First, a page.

3. john woo

    here is the deal:
    Nokia makes the best phones in the world the problem that you get what you pay for.
    Iphone has many software problems it is not the most advanced tech in the world.
    nokia N96 is much better than I phone, it does not freeze or crashes.
    in the USA Nokia is useless because phone companies are assholes and retard, they are greedy and monapoley, they want upgrade the network.
    you can’t receive TV or make videophone calls in the USA as you could in other parts of the world.
    american are naive and some are stupid to know the difference.
    viva USA

  4. HI,
    Nokia had touch screen phones much earlier than Apple came into the picture.
    But it was huge and lets say it was ahead of its time. It was a lot cheaper but was not as sleek as the iphone.

  5. Marc’s comment, “I want my phone’s UI to challenge me to think and explore it’s capabilities” cracks me up…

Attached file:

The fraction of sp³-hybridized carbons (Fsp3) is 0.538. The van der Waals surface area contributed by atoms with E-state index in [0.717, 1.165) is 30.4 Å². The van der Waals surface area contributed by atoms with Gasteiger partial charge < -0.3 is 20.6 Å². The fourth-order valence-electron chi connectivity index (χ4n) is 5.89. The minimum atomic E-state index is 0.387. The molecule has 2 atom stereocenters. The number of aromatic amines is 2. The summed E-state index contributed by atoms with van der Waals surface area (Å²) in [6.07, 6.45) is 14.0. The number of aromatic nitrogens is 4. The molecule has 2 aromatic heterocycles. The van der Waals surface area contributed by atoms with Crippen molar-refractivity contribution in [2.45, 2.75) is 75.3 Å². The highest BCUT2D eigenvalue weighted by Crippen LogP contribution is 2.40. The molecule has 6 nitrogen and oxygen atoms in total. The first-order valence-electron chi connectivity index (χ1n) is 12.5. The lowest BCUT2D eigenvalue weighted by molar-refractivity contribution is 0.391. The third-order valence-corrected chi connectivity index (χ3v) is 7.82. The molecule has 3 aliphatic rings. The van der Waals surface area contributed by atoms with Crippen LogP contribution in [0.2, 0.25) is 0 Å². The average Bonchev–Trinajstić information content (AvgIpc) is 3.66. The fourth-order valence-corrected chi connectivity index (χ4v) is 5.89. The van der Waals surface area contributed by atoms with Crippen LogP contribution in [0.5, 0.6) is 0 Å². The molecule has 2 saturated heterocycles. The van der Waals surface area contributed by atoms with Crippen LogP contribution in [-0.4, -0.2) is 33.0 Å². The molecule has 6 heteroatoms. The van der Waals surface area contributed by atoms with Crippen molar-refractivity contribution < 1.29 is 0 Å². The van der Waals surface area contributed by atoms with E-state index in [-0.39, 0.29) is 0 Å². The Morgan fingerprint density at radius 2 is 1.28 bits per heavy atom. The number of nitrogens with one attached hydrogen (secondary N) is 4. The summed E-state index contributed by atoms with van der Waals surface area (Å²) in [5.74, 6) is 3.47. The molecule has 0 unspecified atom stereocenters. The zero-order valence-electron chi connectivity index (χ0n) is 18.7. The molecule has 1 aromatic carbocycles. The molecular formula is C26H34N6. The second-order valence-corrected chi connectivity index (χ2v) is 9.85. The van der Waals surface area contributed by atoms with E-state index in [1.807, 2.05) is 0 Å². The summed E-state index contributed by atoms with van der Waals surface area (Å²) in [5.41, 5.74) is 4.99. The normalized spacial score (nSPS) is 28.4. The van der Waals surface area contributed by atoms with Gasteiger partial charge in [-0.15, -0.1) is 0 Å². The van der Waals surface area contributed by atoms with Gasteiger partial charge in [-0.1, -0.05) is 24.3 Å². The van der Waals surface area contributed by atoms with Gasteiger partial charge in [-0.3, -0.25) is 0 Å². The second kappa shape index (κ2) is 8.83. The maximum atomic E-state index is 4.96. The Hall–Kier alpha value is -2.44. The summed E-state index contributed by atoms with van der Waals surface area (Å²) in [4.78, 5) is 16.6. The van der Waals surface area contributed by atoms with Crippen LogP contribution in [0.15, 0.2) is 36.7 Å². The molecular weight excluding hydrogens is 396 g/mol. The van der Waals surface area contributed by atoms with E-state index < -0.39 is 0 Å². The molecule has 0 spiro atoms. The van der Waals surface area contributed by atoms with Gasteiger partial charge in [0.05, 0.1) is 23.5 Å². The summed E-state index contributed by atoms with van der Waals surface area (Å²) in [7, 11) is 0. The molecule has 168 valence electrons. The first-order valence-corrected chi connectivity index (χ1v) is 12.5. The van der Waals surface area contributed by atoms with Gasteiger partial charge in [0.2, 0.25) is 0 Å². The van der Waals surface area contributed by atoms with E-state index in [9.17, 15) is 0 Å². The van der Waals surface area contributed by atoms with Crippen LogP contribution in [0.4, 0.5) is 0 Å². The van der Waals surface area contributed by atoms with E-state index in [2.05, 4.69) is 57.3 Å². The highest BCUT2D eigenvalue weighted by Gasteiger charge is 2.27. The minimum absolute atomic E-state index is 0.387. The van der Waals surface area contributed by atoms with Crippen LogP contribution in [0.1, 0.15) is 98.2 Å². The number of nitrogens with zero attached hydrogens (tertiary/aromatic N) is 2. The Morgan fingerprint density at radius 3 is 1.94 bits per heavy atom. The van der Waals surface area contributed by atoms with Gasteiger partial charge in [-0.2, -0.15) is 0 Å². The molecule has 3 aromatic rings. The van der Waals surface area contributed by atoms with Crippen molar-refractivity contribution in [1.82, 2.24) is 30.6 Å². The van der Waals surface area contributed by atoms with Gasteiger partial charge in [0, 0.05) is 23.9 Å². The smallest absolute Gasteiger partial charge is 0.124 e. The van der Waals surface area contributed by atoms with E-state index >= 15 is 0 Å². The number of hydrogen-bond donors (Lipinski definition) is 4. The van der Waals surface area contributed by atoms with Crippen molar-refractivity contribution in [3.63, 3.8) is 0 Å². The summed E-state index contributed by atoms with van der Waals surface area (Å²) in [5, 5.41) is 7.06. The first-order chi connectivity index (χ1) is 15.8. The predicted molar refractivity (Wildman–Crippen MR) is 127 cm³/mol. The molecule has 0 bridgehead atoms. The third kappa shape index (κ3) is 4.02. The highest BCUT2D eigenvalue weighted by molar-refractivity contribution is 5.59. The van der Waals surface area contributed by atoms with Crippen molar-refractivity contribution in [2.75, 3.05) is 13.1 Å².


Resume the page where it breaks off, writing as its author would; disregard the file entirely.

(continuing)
Personally, I want my phone to work. It’s supposed to be a device that increases my productivity, not a Rubik’s Cube!

    It’s no surprise he has a “custom-built desktop” computer.

  6. Steve Paine

    The N97 is destined for Europe and designed for Europe in my opinion. Nokias content creation capabilities seem to fit well with the Euro crowd. They like a bit of individuality too in my experience. The device is clearly set to outsell the iPhone in this 700 million population market. As one commenter said today “Like it matters to U.S. citizens; we won’t see it for 18 months, anyway,”


  7. This is Nokia answer to…. XPERIA and not iPhone. Thinking is 5800 will be enough to shoot the iPhone out and the N97 should be the thing to shut XPERIA down. Thats marketing and in real life? The high expectations will ruin the party for 5800. As for the N97 – looks like incremental upgrade of the controversial communicator series.

  8. Too thick… too pricey… too complicated to use…

    oooh… ahhh… the iPhone is so thin, priced right and so easy to use.

    Give me a break. You worship your iPhone too much.

    I, too, played with my friend’s iPhone. My verdict, meh. But who am I to refute the hordes of iPhone worshippers?

    I want my phone to be robust in size and features. I want my phone to look like a high-tech device. I want my phone’s UI to challenge me to think and explore it’s capabilities.